ADA Accommodations During COVID-19
For many Americans,returning to work amidst the COVID-19 crisis causes concern for the health and safety of themselves their families. Since the declaration of a global pandemic, America’s most vulnerable citizens have been at the forefront of conversation about preventing the spread. Many “healthy” citizens are not considered at-risk for COVID-19, while those with pre-existing conditions are especially susceptible. Nevertheless, America is re-opening its economy. This leaves individuals with disabilities and pre-existing health conditions in an unwinnable battle. Should they attempt to return to work despite their condition or continue to stay home and risk income? Will the Americans with Disabilities Act (ADA) help them?
Limitations of the ADA
We recommend that if you have health and safety concerns, you express those concerns in writing to your employer. If you have an underlying medical condition or care for someone who does, contact your doctor to ask about accommodations under the ADA.
The ADA prevents employers from denying employment based on an individual’s status as disabled. The ADA also calls for employers to provide sufficient accommodations for those individuals. New difficulties will continue to rise for disabled individuals during the COVID-19 pandemic and foreseeable future. Employment laws in America are about to undergo an unprecedented wave of new applications, potential violations, and changes. How can employees trust their employer will respect and comply with laws, when the laws themselves are not necessarily equipped to protect them in these uncertain times?
It is hard to give an affirming answer to employees during uncertain times. However, workers can contact the Occupational Safety and Health Administration to file a complaint if their employer is not adhering to safe practices and may explore the possibility of a workers’ compensation claim if the worker contracts the COVID-19 as a result of returning to work at the employer’s insistence.
Changes to House Bill 81 in September 2020
House Bill 81 Changes Announced in Ohio
On June 16, 2020, Governor Mike DeWine signed into effect a new law. The ripple effects of the passage of this law will affect Ohioans seeking to claim Workers’ Compensation. The changes set out by House Bill 81 will go into effect on September 14, 2020.
The bills set out number of changes. Firstly, the bill codifies the voluntary abandonment doctrine. Under the voluntary abandonment doctrine, an employee who abandons employment for reasons unrelated to the work injury is not entitled to temporary total disability compensation or wage loss compensation. Additionally, House Bill 81 states that employers may no longer deny or withdraw consent to a workers’ compensation settlement application if the claim is outside of the period in which the employer’s Bureau of Worker’s Compensation rates are affected by the application, and if the employee is no longer employed by the employer.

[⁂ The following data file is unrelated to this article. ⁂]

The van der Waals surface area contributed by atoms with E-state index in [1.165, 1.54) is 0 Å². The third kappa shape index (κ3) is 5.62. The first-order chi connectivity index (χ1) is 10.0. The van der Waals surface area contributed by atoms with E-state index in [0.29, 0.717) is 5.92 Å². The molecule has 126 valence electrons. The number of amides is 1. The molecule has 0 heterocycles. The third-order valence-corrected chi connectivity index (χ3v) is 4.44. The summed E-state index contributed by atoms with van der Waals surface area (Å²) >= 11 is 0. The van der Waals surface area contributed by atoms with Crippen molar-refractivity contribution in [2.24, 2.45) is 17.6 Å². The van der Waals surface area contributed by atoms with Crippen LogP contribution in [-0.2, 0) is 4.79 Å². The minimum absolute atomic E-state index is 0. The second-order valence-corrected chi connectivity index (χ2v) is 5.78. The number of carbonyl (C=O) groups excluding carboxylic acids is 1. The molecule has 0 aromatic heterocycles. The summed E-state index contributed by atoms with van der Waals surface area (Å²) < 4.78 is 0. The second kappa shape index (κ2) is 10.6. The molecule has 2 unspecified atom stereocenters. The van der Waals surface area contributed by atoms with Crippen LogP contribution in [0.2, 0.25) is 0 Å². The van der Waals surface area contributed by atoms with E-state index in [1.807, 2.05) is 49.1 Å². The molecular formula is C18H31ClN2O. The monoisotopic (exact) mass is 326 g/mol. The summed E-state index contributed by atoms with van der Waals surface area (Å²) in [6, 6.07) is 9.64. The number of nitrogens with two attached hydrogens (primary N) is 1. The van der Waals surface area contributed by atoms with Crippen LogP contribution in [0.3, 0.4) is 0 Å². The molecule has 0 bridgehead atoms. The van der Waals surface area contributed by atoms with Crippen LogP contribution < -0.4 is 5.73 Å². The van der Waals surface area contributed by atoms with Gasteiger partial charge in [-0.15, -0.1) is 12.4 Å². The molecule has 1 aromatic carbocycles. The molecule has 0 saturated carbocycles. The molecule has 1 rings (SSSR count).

Changes to the Standard
The standard for employees filing applications for additional awards due to a safety violation has changed as well. Applications for awards due to safety requirement violations must now be filed within one year after the date of the injury or disability. Previously, that standard was two years. Another specific section of the bill states that employees working in detention facilities, including corrections officers, are now covered by their employers for post-exposure medical diagnostic services. These are services that become necessary as a result of contact with blood or other bodily fluid, drugs or other chemical substance, and/or responding to an inherently dangerous situation while working. The bill also states that if an employee dies as a result of a workplace injury or occupational disease, the employee’s estate is entitled to $7,500.00 in funeral expenses. This is an increase from the previously allowed $5,000.00.
It’s noteworthy that these changes came on amidst the ongoing COVID-19 pandemic and likely are influenced by these events. The new coverage of employees working in detention facilities may be a response to the pandemic. Employers are now required to cover medical diagnostic services for illnesses that result for exposure to bodily fluid. COVID-19 is transmitted through bodily fluid- airborne droplet transmission- and the Ohio incarceration system has been surging with cases.
What Can I Do?
If you have questions, attorneys with Barkan Meizlish DeRose Cox, LLP, are available to help with Ohio workers’ compensation and personal injury cases in Columbus and across the state. You can schedule a free consultation online of speak with a lawyer directly by calling (614) 221-4221.